Scientific highlights


3 HDC institutes collaboration winners

IDR, ITS and IPI collaboration winners of the pilot innovation competition initiated by the BMBF

Stem cell derived islet with alpha cells (green) and beta cells (red) © Noel Moya

Organ replacement from the lab: eISLET-Project wins a pilot innovation competition award

Four research groups of the HMGU are among the winners of the pilot innovation competition for the promotion of disruptive innovations by the Federal Ministry of Education and Research (BMBF). The aim is to support the development of innovations of particular technological and social relevance.

In juvenile type 1 diabetes, the beta cells are mistakenly attacked and destroyed by the patient's own immune system.  This is known as autoimmunity. The formerly fatal disease is nowadays treated by injecting insulin as needed. Type 1 diabetes can be cured by clinical islet cell transplantation. Although this therapy has been established for 20 years and is considered very safe, there are two major hurdles: the suppression of the immune system to prevent rejection of the transplanted material and the lack of donor material available for islet cell transplantation. Within the eISLET project, four institutes of the HMGU with different expertise are working together in order to create functional islets for transplantation. eISLET is a collaboration between the Institute of Diabetes and Regeneration Research, led by Prof. Heiko Lickert, the Bioengineering and Microfluidics group at the Helmholtz Pioneer Campus, headed by Dr. Matthias Meier, the Institute for Translational Stem Cell Research, headed by Prof. Henrik Semb, and the Institute for Pancreatic Islet Cell Research, led by Prof. Michele Solimena. eIslet is jointly coordinated by Lickert and Meier.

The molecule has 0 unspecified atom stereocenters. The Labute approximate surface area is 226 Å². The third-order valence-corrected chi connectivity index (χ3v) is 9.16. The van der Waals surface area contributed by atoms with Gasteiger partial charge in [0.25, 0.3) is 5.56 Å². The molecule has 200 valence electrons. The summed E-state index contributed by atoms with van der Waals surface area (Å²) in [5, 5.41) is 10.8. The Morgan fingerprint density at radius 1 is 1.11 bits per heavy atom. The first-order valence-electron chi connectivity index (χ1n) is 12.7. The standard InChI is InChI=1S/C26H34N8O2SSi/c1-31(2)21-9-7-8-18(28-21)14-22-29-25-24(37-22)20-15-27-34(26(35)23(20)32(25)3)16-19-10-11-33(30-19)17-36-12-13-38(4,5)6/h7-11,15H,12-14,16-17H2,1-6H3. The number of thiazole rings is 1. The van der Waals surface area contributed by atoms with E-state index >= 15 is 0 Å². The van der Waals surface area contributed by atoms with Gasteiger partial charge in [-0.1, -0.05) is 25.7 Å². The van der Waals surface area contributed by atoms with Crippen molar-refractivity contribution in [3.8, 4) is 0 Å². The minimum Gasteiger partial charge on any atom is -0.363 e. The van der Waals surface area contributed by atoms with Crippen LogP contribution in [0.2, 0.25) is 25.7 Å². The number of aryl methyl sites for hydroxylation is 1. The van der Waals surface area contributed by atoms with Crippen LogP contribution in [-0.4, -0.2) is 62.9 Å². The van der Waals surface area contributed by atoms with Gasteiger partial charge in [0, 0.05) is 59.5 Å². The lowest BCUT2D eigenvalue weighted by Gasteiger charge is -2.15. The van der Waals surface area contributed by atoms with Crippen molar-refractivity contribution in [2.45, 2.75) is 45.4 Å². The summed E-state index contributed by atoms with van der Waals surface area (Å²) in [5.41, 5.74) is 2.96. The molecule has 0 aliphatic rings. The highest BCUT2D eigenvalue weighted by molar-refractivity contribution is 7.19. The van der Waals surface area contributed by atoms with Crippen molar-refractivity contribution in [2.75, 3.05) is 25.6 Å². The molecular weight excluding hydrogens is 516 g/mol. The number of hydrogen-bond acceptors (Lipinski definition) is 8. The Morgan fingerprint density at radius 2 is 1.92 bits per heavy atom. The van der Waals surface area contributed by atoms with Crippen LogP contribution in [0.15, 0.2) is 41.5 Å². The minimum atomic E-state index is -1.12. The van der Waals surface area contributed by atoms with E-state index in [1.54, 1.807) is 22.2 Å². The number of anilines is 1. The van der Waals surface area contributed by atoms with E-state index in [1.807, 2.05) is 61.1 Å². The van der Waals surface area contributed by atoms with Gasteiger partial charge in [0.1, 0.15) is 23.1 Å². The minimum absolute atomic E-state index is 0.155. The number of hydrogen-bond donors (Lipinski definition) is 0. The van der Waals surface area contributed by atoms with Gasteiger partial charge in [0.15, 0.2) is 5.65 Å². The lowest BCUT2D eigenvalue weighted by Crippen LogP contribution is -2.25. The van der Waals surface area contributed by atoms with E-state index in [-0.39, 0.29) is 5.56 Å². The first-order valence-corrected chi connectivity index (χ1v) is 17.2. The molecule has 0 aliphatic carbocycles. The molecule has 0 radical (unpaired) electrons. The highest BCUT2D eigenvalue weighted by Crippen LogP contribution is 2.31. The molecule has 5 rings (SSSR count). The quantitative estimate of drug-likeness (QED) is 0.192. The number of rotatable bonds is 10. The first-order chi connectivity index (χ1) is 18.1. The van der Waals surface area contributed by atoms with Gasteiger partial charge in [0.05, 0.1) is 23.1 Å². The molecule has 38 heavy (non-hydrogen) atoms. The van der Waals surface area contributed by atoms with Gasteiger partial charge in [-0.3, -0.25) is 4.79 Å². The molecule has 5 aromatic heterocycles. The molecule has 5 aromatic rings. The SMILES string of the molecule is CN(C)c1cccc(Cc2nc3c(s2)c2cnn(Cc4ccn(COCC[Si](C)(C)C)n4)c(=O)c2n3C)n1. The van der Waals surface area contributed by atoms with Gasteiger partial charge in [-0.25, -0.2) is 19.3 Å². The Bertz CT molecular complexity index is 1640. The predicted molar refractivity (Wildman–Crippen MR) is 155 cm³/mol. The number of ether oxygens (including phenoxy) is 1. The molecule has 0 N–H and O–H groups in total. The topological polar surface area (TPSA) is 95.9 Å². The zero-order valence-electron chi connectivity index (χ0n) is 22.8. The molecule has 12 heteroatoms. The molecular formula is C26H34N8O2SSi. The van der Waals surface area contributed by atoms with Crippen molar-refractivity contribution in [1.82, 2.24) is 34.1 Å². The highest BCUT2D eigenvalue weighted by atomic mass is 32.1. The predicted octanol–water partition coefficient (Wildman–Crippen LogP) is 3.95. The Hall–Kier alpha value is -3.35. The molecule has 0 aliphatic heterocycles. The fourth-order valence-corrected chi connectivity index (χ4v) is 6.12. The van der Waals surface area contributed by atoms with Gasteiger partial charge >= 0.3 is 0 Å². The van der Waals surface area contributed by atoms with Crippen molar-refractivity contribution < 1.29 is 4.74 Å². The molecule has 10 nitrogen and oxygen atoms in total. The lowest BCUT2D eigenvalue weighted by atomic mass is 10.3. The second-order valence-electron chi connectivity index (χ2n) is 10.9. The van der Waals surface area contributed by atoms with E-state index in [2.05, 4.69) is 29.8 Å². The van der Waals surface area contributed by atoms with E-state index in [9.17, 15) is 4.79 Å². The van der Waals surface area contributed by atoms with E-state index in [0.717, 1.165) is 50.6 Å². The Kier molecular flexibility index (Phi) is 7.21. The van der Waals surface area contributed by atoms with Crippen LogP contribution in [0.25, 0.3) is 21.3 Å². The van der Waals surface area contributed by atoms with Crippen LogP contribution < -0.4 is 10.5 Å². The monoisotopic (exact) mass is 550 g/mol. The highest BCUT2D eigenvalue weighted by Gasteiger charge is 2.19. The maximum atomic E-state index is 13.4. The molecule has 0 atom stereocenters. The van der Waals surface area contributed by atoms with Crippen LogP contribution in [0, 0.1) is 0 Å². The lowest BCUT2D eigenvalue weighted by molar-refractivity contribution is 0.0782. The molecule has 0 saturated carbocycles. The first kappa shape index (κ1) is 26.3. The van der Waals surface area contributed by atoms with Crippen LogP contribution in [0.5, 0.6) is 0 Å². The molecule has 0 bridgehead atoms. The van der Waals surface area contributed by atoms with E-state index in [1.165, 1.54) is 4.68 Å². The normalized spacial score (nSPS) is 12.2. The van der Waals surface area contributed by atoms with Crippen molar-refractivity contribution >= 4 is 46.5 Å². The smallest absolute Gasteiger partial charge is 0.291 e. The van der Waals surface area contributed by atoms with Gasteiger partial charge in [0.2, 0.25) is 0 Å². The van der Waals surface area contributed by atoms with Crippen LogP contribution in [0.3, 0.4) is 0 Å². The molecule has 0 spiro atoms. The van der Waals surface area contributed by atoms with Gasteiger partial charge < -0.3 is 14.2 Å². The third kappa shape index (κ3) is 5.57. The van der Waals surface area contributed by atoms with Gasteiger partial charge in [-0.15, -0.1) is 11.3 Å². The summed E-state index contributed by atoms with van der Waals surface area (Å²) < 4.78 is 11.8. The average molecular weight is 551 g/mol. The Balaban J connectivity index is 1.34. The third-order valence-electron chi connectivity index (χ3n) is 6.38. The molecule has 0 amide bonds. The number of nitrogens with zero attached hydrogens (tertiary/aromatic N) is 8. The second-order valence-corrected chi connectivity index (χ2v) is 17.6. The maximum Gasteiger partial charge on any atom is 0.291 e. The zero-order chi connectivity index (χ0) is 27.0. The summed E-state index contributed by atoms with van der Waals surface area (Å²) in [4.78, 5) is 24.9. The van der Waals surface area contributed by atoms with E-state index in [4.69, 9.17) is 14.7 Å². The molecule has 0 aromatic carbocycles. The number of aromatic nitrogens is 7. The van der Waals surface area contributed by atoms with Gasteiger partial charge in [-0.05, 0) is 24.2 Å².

In the next three years, the researchers aim to produce alpha and beta cells, essential for the formation of fully functional islets in the pancreas, from inducible pluripotent stem cells (iPSC). The idea is to reproduce the Langerhans' islets of the body both cell-biologically and physiologically and to achieve a function comparable to that of the natural organ.